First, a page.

Perplexity and Learning

Dan Meyer’s blog is one of my favorites to follow. His thinking about learning and teaching math frequently provides concrete examples for my work with focusing on student learning behaviors.  In his recent blog, he links to the video of a keynote address that he delivered at the 2014 Computer-Using Educators annual conference in Palm Springs.

In the keynote Dan highlights why he works to bring perplexity to his students. He caught my attention as I frequently talk about bringing students complexity.

Meyer describes perplexity,  first, by stating that it is not boredom or confusion. He suggests that when students are bored they don’t know the answer and have no interest in knowing it. When they are confused they don’t know the answer and lack a belief that they have the power to find out. When students are perplexed they don’t know the answer, they want to know the answer, and they believe finding out is within their power.

Here’s a great example from the video:

The graph below shows water usage in Edmonton, Canada during a Gold Medal Olympic Hockey game (blue) compared to the day before the game (green). How do you interpret the differences between the two days?

april 20 graphs a

Dan has students offer possibilities; at times he counters their proposals. Discussion emerges. Emotional engagement is obtained. I’m convinced he has brought most students into “reading “a graph and thinking about its meaning. (Find an explanation at the end of this blog.)

When I googled perplexity and learning, I found a blog  written by Debra Evans after she had attended a workshop by Dan Meyer at a Middle Years Conference. She summarized his approach like this: “What we as educators need to do is to capture curiosity in our students.  To do that, we need to be capturing perplexity, constantly.”

 When I ask groups of teachers to identify student learning behaviors that would increase student achievement, curiosity is most often on the list.

Anne Murphy Paul in a blog post for TIME, How to Stimulate Curiosity:

Three practical ways to use information gaps to stimulate curiosity and promote learning  cites the work of George Loewenstein, a professor of economics and psychology at Carnegie Mellon University,  from the classic paper, “The Psychology of Curiosity.”

Curiosity arises when attention is focused on a gap in one’s knowledge. Such information gaps produce the feeling of deprivation, labeled curiosity. The curious individual is motivated to obtain the missing information to reduce or eliminate the feeling of deprivation.” Loewenstein’s theory helps explain why curiosity is such a potent motivator: it’s not only a mental state but also an emotion, a powerful feeling that propels us forward until we find the information that will fill in the gap in our knowledge.

 Anne Murphy Paul suggest three ways to use an information gap to stimulate curiosity (all of which I believe are present in Dan Meyers’s presentation of perplexity).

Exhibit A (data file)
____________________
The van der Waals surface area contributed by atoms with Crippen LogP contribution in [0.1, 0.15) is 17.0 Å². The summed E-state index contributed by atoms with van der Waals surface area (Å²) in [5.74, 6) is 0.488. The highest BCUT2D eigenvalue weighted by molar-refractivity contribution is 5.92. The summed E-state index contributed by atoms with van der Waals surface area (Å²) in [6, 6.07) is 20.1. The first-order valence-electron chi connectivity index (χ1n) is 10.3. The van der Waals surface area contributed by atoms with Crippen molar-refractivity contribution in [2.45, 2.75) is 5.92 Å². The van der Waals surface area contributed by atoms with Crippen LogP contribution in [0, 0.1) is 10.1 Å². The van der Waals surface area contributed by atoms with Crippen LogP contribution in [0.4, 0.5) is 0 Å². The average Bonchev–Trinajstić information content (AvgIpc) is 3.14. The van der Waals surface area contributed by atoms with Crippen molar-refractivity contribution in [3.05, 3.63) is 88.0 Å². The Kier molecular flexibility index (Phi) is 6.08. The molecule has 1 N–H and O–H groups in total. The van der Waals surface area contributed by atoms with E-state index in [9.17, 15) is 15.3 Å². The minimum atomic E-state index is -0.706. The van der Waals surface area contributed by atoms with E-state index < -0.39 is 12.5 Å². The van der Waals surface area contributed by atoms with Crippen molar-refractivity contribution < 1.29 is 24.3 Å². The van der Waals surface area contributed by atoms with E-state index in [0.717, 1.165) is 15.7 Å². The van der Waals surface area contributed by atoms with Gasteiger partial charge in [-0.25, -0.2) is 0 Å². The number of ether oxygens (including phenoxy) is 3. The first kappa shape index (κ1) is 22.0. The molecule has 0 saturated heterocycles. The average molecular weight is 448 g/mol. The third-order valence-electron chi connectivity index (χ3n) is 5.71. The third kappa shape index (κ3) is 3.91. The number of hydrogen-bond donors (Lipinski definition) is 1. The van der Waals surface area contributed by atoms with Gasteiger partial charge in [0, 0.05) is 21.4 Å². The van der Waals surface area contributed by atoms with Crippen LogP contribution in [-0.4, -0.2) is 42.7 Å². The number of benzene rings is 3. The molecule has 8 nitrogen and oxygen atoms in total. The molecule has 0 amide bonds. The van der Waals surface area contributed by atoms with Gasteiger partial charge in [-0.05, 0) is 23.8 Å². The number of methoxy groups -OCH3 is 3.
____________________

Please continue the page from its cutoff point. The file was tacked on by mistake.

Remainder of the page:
#1 Start with the question- the question creates the information gap (Why is water usage so different on these two days?)

#2 Prime the pump with information- you need to know at least a little to be curious. (Hockey games have three periods)

#3 Bring in communication- (Meyer asks students to share their thoughts, make guesses, argue the possibilities)

As luck would have it, I got to observe a lesson built around perplexing students this week in a Bismarck, ND middle school science class.

When the teacher poured 400 ml of water into the funnel at the top of the box, nothing came out the bottom hose. When another 100 ml was added, 500ml came out the bottom.

After several repeats with the same results, students individually drew a diagram of what they believed to be the structure inside the box. Students took pictures of their drawings which were then projected for classmates to review as students explained their thinking and answered classmates’ questions. Ninety minutes of strong engagement.

Perplexed, I remained until the end of the period to see inside the box. There was a container with a hose that looped before going down and out of the box. The 400ml of water rose near to the top of the loop so all the water remained in the container. Adding the 100 ml caused the water to pass the loop and flow down the hose creating a siphon that emptied the container of the 500 ml.

I will be exploring complexity, perplexing, and curiosity more consciously in my upcoming coaching conferences with teachers and in my classroom observations. I am also thinking that this all also applies to teachers in PLC’s. Teachers who find an information gap between their students’ current success and desired success are driven mentally and emotionally to learn in order to close the knowledge gap in their teaching and the resulting success gap for their students. Teachers need to want to learn what to do and believe that they are capable of learning it.

april 20 graphs

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